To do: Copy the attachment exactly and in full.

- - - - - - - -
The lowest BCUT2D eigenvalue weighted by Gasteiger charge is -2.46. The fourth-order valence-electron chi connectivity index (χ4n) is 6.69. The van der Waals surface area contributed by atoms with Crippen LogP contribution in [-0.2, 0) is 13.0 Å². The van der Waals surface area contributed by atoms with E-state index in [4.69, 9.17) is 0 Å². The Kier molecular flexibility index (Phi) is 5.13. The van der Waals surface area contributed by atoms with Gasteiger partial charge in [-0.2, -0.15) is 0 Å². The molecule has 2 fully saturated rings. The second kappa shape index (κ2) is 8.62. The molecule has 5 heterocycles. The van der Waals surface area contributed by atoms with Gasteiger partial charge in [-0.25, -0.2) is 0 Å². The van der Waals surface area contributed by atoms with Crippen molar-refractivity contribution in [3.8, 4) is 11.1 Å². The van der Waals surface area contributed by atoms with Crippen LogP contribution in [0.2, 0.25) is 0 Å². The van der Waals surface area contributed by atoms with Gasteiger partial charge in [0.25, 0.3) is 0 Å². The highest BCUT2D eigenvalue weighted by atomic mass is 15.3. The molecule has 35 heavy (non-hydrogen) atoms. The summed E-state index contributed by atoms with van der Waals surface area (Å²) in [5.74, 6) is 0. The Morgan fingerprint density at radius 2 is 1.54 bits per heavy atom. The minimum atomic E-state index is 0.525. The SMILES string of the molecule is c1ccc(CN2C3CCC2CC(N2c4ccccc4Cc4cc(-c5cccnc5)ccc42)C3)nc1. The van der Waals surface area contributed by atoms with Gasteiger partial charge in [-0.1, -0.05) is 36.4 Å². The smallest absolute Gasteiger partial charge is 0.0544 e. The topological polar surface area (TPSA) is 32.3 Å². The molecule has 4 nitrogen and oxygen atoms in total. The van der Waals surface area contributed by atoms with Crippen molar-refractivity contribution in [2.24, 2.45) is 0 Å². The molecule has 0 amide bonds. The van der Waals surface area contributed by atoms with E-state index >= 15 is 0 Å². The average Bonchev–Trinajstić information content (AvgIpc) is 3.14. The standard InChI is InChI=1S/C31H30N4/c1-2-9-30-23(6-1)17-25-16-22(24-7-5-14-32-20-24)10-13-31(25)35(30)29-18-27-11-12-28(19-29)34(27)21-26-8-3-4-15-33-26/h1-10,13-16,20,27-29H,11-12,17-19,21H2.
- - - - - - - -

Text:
The lowest BCUT2D eigenvalue weighted by Gasteiger charge is -2.46. The fourth-order valence-electron chi connectivity index (χ4n) is 6.69. The van der Waals surface area contributed by atoms with Crippen LogP contribution in [-0.2, 0) is 13.0 Å². The van der Waals surface area contributed by atoms with E-state index in [4.69, 9.17) is 0 Å². The Kier molecular flexibility index (Phi) is 5.13. The van der Waals surface area contributed by atoms with Gasteiger partial charge in [-0.2, -0.15) is 0 Å². The molecule has 2 fully saturated rings. The second kappa shape index (κ2) is 8.62. The molecule has 5 heterocycles. The van der Waals surface area contributed by atoms with Gasteiger partial charge in [-0.25, -0.2) is 0 Å². The van der Waals surface area contributed by atoms with Crippen molar-refractivity contribution in [3.8, 4) is 11.1 Å². The van der Waals surface area contributed by atoms with Crippen LogP contribution in [0.2, 0.25) is 0 Å². The van der Waals surface area contributed by atoms with Gasteiger partial charge in [0.25, 0.3) is 0 Å². The highest BCUT2D eigenvalue weighted by atomic mass is 15.3. The molecule has 35 heavy (non-hydrogen) atoms. The summed E-state index contributed by atoms with van der Waals surface area (Å²) in [5.74, 6) is 0. The Morgan fingerprint density at radius 2 is 1.54 bits per heavy atom. The minimum atomic E-state index is 0.525. The SMILES string of the molecule is c1ccc(CN2C3CCC2CC(N2c4ccccc4Cc4cc(-c5cccnc5)ccc42)C3)nc1. The van der Waals surface area contributed by atoms with Gasteiger partial charge in [-0.1, -0.05) is 36.4 Å². The smallest absolute Gasteiger partial charge is 0.0544 e. The topological polar surface area (TPSA) is 32.3 Å². The molecule has 4 nitrogen and oxygen atoms in total. The van der Waals surface area contributed by atoms with Crippen molar-refractivity contribution in [2.24, 2.45) is 0 Å². The molecule has 0 amide bonds. The van der Waals surface area contributed by atoms with E-state index >= 15 is 0 Å². The average Bonchev–Trinajstić information content (AvgIpc) is 3.14. The standard InChI is InChI=1S/C31H30N4/c1-2-9-30-23(6-1)17-25-16-22(24-7-5-14-32-20-24)10-13-31(25)35(30)29-18-27-11-12-28(19-29)34(27)21-26-8-3-4-15-33-26/h1-10,13-16,20,27-29H,11-12,17-19,21H2.